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A leader of the West Valley Coalition on Nuclear Waste said Monday that about 20 to 30 acres of low-level radioactive waste buried in trenches at the West Valley Demonstration Project should be exhumed and stored in a retrievable manner.

Carol Mongerson, a Town of Concord social worker who is a frequent spokeswoman for the coalition, suggested the idea at a 2 1/2 - hour session with project officials.

More than 50 people attended the meeting, the continuation of a dialogue among area residents, local government leaders and the professionals in charge of the cleanup of nearly 600,000 gallons of radioactive waste.

The meeting was one of a series of sessions devoted to proposing concepts on how the various radioactive wastes and related environmental and economic conditions are to be handled in the 21st century and beyond.

Kathy Roach talked about erosion control and possible effects of harsher weather that may develop if the earth warms. Ray Vaughan said the project must examine the handling of the underground vaults and tanks that hold the liquid waste and the building where they were processed.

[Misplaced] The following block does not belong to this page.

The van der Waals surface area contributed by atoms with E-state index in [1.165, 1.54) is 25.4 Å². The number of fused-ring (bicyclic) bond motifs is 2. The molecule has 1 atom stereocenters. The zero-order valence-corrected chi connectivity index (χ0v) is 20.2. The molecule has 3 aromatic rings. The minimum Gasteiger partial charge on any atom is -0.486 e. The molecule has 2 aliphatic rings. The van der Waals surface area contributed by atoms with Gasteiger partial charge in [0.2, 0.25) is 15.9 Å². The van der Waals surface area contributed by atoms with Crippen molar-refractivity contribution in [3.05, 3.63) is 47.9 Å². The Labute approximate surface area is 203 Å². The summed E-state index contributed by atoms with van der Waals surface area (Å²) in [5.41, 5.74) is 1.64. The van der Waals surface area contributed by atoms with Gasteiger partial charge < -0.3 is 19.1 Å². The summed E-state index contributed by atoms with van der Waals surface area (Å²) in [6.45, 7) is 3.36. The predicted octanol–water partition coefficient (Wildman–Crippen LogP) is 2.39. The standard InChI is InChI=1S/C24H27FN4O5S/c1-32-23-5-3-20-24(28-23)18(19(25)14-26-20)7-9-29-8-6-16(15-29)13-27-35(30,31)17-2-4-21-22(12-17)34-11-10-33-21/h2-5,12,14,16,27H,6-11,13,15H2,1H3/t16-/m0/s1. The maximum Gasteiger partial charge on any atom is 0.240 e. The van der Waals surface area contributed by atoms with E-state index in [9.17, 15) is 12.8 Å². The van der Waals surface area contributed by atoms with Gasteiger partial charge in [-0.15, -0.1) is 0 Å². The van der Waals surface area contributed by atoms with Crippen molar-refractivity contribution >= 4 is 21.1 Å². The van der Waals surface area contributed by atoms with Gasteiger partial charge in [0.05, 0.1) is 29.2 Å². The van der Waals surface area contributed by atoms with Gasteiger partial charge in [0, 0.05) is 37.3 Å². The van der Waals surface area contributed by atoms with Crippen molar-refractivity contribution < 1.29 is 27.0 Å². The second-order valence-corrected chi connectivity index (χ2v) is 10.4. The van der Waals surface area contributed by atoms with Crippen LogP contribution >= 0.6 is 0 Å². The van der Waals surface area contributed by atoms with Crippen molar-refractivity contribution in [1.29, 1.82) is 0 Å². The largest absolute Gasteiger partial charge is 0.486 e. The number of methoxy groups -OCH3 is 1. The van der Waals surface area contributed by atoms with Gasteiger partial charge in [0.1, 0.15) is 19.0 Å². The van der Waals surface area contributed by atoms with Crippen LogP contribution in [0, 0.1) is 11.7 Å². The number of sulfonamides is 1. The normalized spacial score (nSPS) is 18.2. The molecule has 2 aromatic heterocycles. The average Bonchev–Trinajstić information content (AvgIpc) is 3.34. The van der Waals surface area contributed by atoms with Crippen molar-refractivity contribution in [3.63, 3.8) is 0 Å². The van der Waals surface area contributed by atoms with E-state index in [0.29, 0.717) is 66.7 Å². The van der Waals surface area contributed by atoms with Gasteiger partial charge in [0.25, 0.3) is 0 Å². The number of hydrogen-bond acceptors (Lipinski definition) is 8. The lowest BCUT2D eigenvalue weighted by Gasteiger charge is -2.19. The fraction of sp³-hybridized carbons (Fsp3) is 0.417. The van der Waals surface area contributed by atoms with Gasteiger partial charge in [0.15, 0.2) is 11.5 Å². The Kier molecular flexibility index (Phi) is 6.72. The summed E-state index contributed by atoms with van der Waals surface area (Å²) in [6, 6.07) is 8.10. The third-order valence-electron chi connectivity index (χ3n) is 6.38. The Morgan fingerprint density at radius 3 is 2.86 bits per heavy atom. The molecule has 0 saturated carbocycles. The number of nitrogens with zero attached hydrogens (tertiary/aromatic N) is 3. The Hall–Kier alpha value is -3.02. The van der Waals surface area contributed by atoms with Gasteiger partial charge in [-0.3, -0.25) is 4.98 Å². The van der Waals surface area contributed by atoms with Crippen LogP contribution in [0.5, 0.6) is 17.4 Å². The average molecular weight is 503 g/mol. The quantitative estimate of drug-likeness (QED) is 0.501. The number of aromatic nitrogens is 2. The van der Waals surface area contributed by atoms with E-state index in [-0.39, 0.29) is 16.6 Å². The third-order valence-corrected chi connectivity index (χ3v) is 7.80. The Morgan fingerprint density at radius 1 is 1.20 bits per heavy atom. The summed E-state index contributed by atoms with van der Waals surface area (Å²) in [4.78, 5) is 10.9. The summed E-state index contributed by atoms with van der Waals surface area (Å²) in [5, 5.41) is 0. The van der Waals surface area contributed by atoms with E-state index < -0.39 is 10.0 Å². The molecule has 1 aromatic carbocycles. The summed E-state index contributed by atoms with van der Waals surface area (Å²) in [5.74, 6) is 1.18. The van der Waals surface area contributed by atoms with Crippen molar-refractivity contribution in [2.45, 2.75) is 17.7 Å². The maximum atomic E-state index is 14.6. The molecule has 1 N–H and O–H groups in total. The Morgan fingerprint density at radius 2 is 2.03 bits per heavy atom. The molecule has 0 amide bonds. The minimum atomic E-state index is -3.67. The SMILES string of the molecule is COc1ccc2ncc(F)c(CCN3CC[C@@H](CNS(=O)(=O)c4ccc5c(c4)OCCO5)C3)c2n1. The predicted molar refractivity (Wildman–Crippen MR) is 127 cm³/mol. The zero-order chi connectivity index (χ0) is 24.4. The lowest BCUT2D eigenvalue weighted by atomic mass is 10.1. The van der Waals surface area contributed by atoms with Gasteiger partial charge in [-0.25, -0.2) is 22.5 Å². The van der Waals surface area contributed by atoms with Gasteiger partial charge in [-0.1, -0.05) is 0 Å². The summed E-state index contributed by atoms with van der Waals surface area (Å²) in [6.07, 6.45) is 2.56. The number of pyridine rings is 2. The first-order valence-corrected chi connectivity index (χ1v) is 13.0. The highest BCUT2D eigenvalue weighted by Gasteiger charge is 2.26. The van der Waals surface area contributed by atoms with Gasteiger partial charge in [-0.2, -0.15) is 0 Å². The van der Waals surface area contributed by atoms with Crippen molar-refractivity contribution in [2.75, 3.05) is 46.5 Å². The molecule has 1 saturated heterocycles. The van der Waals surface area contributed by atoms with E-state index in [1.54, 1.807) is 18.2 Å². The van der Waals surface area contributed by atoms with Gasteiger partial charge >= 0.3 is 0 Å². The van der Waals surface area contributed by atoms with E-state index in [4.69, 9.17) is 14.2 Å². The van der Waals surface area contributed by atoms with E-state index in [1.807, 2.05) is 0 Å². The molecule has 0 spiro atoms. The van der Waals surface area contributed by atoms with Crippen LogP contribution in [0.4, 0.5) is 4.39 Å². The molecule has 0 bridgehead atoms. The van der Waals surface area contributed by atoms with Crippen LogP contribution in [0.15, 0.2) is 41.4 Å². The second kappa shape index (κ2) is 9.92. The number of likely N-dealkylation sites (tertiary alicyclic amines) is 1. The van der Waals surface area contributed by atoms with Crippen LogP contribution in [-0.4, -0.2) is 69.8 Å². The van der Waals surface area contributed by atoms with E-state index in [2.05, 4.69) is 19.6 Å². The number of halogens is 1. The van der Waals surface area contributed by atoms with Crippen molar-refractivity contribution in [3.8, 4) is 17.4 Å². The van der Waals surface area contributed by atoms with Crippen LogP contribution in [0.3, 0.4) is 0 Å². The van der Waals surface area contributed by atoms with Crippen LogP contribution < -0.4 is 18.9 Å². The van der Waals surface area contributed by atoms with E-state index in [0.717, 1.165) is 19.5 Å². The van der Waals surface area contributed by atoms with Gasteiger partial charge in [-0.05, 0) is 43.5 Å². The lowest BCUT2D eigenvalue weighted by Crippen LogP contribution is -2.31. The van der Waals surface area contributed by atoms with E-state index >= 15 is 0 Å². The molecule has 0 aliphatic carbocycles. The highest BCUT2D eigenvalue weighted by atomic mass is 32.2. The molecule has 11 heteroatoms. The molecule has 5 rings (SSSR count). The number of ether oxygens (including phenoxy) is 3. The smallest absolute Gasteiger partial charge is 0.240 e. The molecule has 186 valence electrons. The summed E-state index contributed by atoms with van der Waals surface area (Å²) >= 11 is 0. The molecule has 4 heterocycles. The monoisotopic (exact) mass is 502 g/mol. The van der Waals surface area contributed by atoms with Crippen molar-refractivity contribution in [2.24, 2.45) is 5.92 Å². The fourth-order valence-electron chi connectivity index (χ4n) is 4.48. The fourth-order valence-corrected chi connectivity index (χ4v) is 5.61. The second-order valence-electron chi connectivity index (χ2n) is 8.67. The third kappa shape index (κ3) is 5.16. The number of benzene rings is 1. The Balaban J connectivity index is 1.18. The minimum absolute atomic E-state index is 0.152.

Betty Cook and Kathleen Duwe discussed the need for long-term monitoring of the stored wastes, as reminders to succeeding generations that they require attention.

Ms. Mongerson said she is optimistic about the success of the planning effort because for the first time, private citizens have been asked to participate in the process.

Ideas discussed Monday will be incorporated into a court-ordered environmental impact statement that will take from four to six years to prepare, according to John Chamberlain, a West Valley community relations specialist.

The concepts will not come into play at least until the high-level radioactive waste is converted into glass logs. That now is unlikely to start before 1994, according to Joseph Buggy, president of West Valley Nuclear Services, the project's prime contractor.

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